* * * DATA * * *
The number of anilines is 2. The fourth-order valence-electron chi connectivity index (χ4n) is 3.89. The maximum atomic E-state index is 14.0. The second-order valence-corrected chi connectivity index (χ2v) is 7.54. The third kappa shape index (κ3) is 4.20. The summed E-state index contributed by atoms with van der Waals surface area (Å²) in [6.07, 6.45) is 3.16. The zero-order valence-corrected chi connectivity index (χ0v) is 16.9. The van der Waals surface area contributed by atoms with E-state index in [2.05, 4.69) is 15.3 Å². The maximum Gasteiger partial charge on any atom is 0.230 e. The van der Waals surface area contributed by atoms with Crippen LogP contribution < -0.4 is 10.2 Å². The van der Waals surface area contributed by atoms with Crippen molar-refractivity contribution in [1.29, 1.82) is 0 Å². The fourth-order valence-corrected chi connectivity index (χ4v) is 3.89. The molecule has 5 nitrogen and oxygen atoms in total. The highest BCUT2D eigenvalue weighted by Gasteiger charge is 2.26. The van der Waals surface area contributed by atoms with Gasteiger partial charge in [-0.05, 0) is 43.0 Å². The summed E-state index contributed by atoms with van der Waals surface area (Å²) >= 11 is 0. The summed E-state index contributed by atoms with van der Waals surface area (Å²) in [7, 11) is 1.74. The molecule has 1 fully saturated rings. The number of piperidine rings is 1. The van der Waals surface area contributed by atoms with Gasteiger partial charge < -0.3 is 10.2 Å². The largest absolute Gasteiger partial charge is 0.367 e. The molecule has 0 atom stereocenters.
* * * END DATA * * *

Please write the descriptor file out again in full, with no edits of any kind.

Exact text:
The number of anilines is 2. The fourth-order valence-electron chi connectivity index (χ4n) is 3.89. The maximum atomic E-state index is 14.0. The second-order valence-corrected chi connectivity index (χ2v) is 7.54. The third kappa shape index (κ3) is 4.20. The summed E-state index contributed by atoms with van der Waals surface area (Å²) in [6.07, 6.45) is 3.16. The zero-order valence-corrected chi connectivity index (χ0v) is 16.9. The van der Waals surface area contributed by atoms with E-state index in [2.05, 4.69) is 15.3 Å². The maximum Gasteiger partial charge on any atom is 0.230 e. The van der Waals surface area contributed by atoms with Crippen LogP contribution < -0.4 is 10.2 Å². The van der Waals surface area contributed by atoms with Crippen molar-refractivity contribution in [1.29, 1.82) is 0 Å². The fourth-order valence-corrected chi connectivity index (χ4v) is 3.89. The molecule has 5 nitrogen and oxygen atoms in total. The highest BCUT2D eigenvalue weighted by Gasteiger charge is 2.26. The van der Waals surface area contributed by atoms with Gasteiger partial charge in [-0.05, 0) is 43.0 Å². The summed E-state index contributed by atoms with van der Waals surface area (Å²) >= 11 is 0. The summed E-state index contributed by atoms with van der Waals surface area (Å²) in [7, 11) is 1.74. The molecule has 1 fully saturated rings. The number of piperidine rings is 1. The van der Waals surface area contributed by atoms with Gasteiger partial charge < -0.3 is 10.2 Å². The largest absolute Gasteiger partial charge is 0.367 e. The molecule has 0 atom stereocenters.